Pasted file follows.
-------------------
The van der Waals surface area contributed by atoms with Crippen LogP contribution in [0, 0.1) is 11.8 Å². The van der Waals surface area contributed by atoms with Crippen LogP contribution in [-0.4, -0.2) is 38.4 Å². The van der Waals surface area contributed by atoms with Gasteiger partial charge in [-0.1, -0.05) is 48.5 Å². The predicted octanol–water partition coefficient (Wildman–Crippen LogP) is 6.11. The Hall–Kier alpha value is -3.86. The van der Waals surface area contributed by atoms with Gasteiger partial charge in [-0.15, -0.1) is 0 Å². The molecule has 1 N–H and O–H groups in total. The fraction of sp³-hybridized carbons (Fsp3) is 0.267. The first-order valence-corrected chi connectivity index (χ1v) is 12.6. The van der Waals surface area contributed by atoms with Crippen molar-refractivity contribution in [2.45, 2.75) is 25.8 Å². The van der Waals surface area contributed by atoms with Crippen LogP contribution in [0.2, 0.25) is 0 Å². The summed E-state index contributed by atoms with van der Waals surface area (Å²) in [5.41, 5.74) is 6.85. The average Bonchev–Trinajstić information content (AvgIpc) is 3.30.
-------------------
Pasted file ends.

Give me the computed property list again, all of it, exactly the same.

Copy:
The van der Waals surface area contributed by atoms with Crippen LogP contribution in [0, 0.1) is 11.8 Å². The van der Waals surface area contributed by atoms with Crippen LogP contribution in [-0.4, -0.2) is 38.4 Å². The van der Waals surface area contributed by atoms with Gasteiger partial charge in [-0.1, -0.05) is 48.5 Å². The predicted octanol–water partition coefficient (Wildman–Crippen LogP) is 6.11. The Hall–Kier alpha value is -3.86. The van der Waals surface area contributed by atoms with Gasteiger partial charge in [-0.15, -0.1) is 0 Å². The molecule has 1 N–H and O–H groups in total. The fraction of sp³-hybridized carbons (Fsp3) is 0.267. The first-order valence-corrected chi connectivity index (χ1v) is 12.6. The van der Waals surface area contributed by atoms with Crippen molar-refractivity contribution in [2.45, 2.75) is 25.8 Å². The van der Waals surface area contributed by atoms with Crippen LogP contribution in [0.2, 0.25) is 0 Å². The summed E-state index contributed by atoms with van der Waals surface area (Å²) in [5.41, 5.74) is 6.85. The average Bonchev–Trinajstić information content (AvgIpc) is 3.30.